Another leak risk with venting a dryer through a roof is the fact that you are cutting a hole into the roof for the dryer vent.

Anytime holes are being cut into a roof, the potential for a leak increases drastically, even with flashing and sealing.

Normally, when there is some equipment that requires a hole in the roof, a sealing adapter/tape/spray is used along with it.

This adapter goes around whatever is exiting through the roof and covers the gap between the roof and the equipment. This reduces the potential for leaks, but does not remove the possibility; it will never be as effective as complete, unbroken roofing materials.

Furthermore, these things can deteriorate after some time.

The repercussions of roof leaks have the potential to be quite serious. These leaks can lead to mold growth within the attic area and the weakening of wood beams.

Woman holding an orange plastic bowl while talking to a repair man due to the ceiling leaks

These leaks can also make the attic area a more inviting space for insects and animals who are attracted by the shelter and water source.

Difficult to Access the Vent for Cleaning

Cleaning exhaust ducts and vents is important and it is even more so in the case of dryer vents.

Dryer vents are venting hot air. Hot air increases the potential for a fire if there is a buildup of debris near the vent. Think about dry leaves in the fall. These can readily catch alight.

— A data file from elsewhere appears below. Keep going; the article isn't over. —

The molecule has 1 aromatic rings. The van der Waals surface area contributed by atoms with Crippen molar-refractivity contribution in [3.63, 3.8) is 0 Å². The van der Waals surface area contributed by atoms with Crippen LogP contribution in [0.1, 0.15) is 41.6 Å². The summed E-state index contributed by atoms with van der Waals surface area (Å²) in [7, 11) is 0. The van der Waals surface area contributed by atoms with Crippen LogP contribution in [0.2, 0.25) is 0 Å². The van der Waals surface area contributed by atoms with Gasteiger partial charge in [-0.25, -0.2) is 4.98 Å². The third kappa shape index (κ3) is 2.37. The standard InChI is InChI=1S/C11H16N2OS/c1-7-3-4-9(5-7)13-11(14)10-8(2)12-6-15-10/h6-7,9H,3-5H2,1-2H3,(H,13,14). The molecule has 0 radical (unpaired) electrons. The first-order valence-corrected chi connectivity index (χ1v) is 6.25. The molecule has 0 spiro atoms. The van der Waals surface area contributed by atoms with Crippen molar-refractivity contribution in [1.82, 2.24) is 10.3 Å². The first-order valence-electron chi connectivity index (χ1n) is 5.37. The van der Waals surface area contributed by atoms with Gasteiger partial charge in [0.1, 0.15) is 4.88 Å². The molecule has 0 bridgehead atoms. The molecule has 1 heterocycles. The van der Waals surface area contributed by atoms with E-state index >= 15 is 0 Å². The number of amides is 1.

Moreover, dryers vent their very own flammable debris in the form of lint. Yes, the dryers have lint traps, but they are not 100% effective.

It’s not just the vents either, you also have to clean the actual ducting and for some of this, the best way to do it is by accessing the ducts through the external vent.

Now, if this is all the way up on the roof, you are going to have some difficulty climbing up there and balancing on the roof, all while hauling and wielding your cleaning supplies and equipment.

Warm and Moist Rooftop Vents Attract Critters

The roof is one of the most accessible spots for animals and insects to enter the house. A dryer vent exiting the roof only increases the chances of these critters getting inside.

There are two reasons for this that piggyback off of one another.

First, a screen can’t be put on dryer vents. This is simply because the screen would trap lint from escaping the vent, which creates a serious fire hazard. So serious, in fact, that screens are prohibited by dryer building codes.

Without a screen on the vent, various animals and bugs are able to wander through the vent and into the ducts. They can do so much more easily with a roof vent than one that is on a side wall.

Rat inside a vent full of lint and dust

Backdraft dampers can stop them from going too far, but nests can still be made in the first few inches.

Those that do make it into the vents are unlikely to make it out and then you have to deal with rotting, smelly, and unhygienic corpses in your dryer vents!

Secondly, the dryer vent creates a warm and moist atmosphere. The hot air being released creates an area that bugs and animals find attractive.

The warmth that is generated also leads to some condensation forming. This warm and moist area is extremely attractive to creatures and undoubtedly they will seek this place out and make the most of it for themselves.

Despite all of these potential problems, dryers can be vented through roofs without contravening the building codes.

Sources

https://dryerjack.com/venting-efficiency.htm